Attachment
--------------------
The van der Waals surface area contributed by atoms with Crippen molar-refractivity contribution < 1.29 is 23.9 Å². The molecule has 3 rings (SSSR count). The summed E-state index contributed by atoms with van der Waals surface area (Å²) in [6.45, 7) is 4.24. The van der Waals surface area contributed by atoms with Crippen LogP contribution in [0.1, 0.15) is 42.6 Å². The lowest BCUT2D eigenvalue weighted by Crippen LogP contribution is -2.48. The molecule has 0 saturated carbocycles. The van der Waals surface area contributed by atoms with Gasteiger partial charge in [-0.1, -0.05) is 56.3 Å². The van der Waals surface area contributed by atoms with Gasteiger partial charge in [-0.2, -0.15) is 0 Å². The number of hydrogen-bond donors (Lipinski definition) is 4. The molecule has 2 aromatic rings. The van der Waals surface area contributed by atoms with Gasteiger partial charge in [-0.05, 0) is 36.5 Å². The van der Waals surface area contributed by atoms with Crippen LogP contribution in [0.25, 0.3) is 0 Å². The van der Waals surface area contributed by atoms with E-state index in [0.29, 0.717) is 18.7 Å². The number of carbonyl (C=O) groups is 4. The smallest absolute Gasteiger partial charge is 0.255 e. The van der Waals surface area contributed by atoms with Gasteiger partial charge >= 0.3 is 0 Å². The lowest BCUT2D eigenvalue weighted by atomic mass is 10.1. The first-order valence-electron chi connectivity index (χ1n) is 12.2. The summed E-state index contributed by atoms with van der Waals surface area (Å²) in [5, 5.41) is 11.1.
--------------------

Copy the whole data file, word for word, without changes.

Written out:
The van der Waals surface area contributed by atoms with Crippen molar-refractivity contribution < 1.29 is 23.9 Å². The molecule has 3 rings (SSSR count). The summed E-state index contributed by atoms with van der Waals surface area (Å²) in [6.45, 7) is 4.24. The van der Waals surface area contributed by atoms with Crippen LogP contribution in [0.1, 0.15) is 42.6 Å². The lowest BCUT2D eigenvalue weighted by Crippen LogP contribution is -2.48. The molecule has 0 saturated carbocycles. The van der Waals surface area contributed by atoms with Gasteiger partial charge in [-0.1, -0.05) is 56.3 Å². The van der Waals surface area contributed by atoms with Gasteiger partial charge in [-0.2, -0.15) is 0 Å². The number of hydrogen-bond donors (Lipinski definition) is 4. The molecule has 2 aromatic rings. The van der Waals surface area contributed by atoms with Gasteiger partial charge in [-0.05, 0) is 36.5 Å². The van der Waals surface area contributed by atoms with Crippen LogP contribution in [0.25, 0.3) is 0 Å². The van der Waals surface area contributed by atoms with E-state index in [0.29, 0.717) is 18.7 Å². The number of carbonyl (C=O) groups is 4. The smallest absolute Gasteiger partial charge is 0.255 e. The van der Waals surface area contributed by atoms with Gasteiger partial charge >= 0.3 is 0 Å². The lowest BCUT2D eigenvalue weighted by atomic mass is 10.1. The first-order valence-electron chi connectivity index (χ1n) is 12.2. The summed E-state index contributed by atoms with van der Waals surface area (Å²) in [5, 5.41) is 11.1.